And, there you have it!

Again, remember that you don’t want to over-do it.  These types of shots are fun and creative and artistic, but you probably don’t want to be shooting an entire wedding reception like this.  My personal rule is to shoot no more than 5 mins worth of dance floor action with this technique, and then I switch back to regular types of images with less blur and more even exposures…


Take care, and happy clicking,
=Matthew Saville=

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Matthew Saville is a full-time wedding photographer at Lin & Jirsa Photography, and a senior editor & writer at SLR Lounge.

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Q&A Discussions

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  1. Joseph Prusa

    Great post

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  2. John

    This is a great thorough read on what is for me the most fun aspect of shooting a reception. Ironically the most helpful tip for me was not technical, but the tip about only shooting a few of these. I tend to overdo it and also trip up on my camera settings because I’m going back and forth so much. Talk about a “duh” moment!
    My only wish is that the detailed equipment specs and camera settings came with what type of diffuser (if any) is used on the on-camera speedlight. For some reason, this info seems to be left out of posts in most blogs of this type. Naturally I can assume it is not diffused when pointed at the ceiling, but is the pop-up bounce card in play? Also when pointed at the subject it is still a naked flash head? I’m guessing based on the “hard light” comment it is, but would love to see this info included in more posts of this type. Thanks for the info. Cheers.

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    • M. Saville

      Hey John,

      I think that the reason why a lot of times this on-camera flash information is left out is, there are so many different techniques that are perfectly acceptable, and they’re largely a matter of personal preference.

      Personally, I prefer to use no modifiers whatsoever, as often as possible. Whether I am bouncing my flash off the ceiling or pointing it straight forward at my subjects, I usually don’t use any sort of “tab”, card, fong-dong, etc.

      It depends, of course, on your subjects and the height of the ceiling. If you are dealing with subjects that have more deep set eyes, then you probably want to add some sort of diffusion to help put a “sparkle” in their eyes. Or if you’re dealing with a 40+ ft ceiling, you’re just not going to be able to bounce much at all, and you’ll want something even more helpful. (Like putting the “lid” on your tupperware diffuser.)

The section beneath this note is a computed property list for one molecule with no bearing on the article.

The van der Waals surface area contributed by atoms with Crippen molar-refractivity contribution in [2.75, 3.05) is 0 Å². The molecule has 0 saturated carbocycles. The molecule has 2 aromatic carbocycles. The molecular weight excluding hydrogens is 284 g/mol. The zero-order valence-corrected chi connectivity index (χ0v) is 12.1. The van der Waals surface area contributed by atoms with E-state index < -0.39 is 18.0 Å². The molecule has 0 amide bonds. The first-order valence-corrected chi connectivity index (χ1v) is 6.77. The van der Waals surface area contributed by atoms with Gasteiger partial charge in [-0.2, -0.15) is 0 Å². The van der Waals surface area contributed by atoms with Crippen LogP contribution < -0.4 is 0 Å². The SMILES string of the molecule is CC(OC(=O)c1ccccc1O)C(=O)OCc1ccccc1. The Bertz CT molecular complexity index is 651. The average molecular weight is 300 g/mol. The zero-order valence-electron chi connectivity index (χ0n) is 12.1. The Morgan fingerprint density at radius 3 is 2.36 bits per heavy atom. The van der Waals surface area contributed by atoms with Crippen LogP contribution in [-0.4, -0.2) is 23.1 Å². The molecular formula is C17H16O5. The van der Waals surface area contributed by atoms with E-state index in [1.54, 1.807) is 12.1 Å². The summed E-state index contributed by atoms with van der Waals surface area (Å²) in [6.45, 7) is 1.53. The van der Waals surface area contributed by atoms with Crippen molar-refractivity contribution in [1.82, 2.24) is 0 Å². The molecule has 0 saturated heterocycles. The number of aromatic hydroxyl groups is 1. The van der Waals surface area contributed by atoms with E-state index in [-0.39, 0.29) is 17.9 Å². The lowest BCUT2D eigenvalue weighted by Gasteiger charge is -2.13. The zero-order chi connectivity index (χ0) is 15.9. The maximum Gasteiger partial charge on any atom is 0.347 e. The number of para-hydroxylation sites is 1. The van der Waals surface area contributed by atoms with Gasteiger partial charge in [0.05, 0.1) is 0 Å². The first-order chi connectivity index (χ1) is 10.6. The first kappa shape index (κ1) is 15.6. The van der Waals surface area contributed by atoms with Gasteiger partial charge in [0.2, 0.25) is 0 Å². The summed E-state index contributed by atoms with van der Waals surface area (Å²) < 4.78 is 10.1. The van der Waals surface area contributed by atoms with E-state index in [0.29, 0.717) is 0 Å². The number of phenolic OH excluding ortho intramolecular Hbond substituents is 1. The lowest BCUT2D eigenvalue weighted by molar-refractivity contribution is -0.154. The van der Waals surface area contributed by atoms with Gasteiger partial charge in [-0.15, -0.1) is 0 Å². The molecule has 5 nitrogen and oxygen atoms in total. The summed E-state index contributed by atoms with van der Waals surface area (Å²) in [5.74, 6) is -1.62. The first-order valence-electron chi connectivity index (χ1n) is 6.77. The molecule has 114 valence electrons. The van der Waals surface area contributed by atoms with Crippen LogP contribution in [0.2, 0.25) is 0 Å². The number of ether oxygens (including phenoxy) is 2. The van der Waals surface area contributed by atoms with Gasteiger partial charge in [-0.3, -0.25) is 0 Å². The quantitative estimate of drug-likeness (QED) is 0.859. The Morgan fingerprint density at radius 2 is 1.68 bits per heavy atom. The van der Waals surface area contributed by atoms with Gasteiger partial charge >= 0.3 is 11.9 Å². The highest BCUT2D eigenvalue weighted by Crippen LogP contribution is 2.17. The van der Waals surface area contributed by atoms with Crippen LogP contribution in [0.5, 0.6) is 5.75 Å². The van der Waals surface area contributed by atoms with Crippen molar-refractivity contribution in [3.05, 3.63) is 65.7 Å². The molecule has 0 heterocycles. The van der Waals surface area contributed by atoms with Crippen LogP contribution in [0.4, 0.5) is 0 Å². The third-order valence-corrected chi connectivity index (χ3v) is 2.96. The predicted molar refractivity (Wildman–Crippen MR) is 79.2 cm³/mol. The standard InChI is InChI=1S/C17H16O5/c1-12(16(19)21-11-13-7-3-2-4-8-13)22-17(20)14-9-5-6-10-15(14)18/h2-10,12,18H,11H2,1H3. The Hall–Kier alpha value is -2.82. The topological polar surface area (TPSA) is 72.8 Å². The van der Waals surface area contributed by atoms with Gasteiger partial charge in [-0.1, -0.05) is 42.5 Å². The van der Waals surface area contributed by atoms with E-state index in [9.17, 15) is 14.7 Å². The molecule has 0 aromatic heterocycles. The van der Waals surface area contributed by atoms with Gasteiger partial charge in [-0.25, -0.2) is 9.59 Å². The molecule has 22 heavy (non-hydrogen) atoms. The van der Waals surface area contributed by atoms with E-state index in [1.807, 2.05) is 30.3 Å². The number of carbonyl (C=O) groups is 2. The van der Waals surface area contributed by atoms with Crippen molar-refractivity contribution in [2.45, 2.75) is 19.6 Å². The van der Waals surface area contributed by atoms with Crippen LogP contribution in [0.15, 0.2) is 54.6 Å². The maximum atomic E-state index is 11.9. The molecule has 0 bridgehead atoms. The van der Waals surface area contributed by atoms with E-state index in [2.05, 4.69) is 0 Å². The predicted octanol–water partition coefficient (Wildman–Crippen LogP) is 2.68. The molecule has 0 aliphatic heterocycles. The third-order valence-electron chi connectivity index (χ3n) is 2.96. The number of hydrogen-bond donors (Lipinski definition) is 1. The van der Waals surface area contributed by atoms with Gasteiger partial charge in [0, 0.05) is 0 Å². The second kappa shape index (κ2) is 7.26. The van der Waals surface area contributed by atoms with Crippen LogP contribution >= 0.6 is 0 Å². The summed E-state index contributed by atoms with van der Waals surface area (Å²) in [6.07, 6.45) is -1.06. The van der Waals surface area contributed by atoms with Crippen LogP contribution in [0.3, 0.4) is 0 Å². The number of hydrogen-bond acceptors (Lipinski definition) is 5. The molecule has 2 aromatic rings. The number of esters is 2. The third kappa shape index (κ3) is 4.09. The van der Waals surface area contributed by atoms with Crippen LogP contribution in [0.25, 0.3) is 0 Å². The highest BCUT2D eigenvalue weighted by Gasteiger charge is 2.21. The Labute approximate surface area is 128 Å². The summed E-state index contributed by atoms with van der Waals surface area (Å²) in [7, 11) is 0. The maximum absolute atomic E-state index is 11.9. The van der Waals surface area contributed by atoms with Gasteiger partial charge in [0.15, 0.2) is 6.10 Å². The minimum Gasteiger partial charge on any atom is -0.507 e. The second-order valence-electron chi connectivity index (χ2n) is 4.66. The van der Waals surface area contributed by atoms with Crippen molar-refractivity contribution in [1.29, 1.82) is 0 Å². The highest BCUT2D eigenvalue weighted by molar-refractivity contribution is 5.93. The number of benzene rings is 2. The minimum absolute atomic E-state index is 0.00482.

As far as which tool you choose, in my opinion it is quite subjective. The lightsphere-type diffusers work great if you shoot at very ultra-wide angles like on dance floors, because they can throw light so evenly at such wide angles. Personally though, I just use a 6-8″ triangle of white craft foam, similar to the concept explained in the “better bounce card” video.

      Good luck and take care,

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  3. Jeff

    I’m wondering, if there’s little to no ambient light, where is the blur coming from? Thanks.

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  5. M. Saville

    Yes Ryan answered your question, folks. I will mention the “where the heck do you put it?” issue in a more extensive review of the system, coming soon…

    =Matthew Saville=

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  6. Nick G

    Where do you put the JrX when you have a hot-shoed flash already? I don’t mean what port do you connect it to (the PC), I mean where do you keep the damn thing? It always gets in my way. Do you have a trick?

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    • Nate

      If you are shooting with a bracket system for your flash, like this one… then your “on camera” flash will already be linked to a wireless trigger. That’s how i would do it.

      Matt, great post!

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    • Ryan H

      Hey Nick,

      I am the one who shot this wedding with Matt, when we are using on camera flash and the hot-shoe is taken I use a metal bracket like this…

      Matt though simply velcro’s his to his on camera flash, maybe throws a rubber band around as well for safety but either solution works, for the JrX system I think the velcro works, when im using Pocket Wizards they are a bit heavy to velcro.

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  7. Lauren

    Great post!

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  8. Anir

    Very informative, nice tips, thanks for sharing guys. Its helps a lot.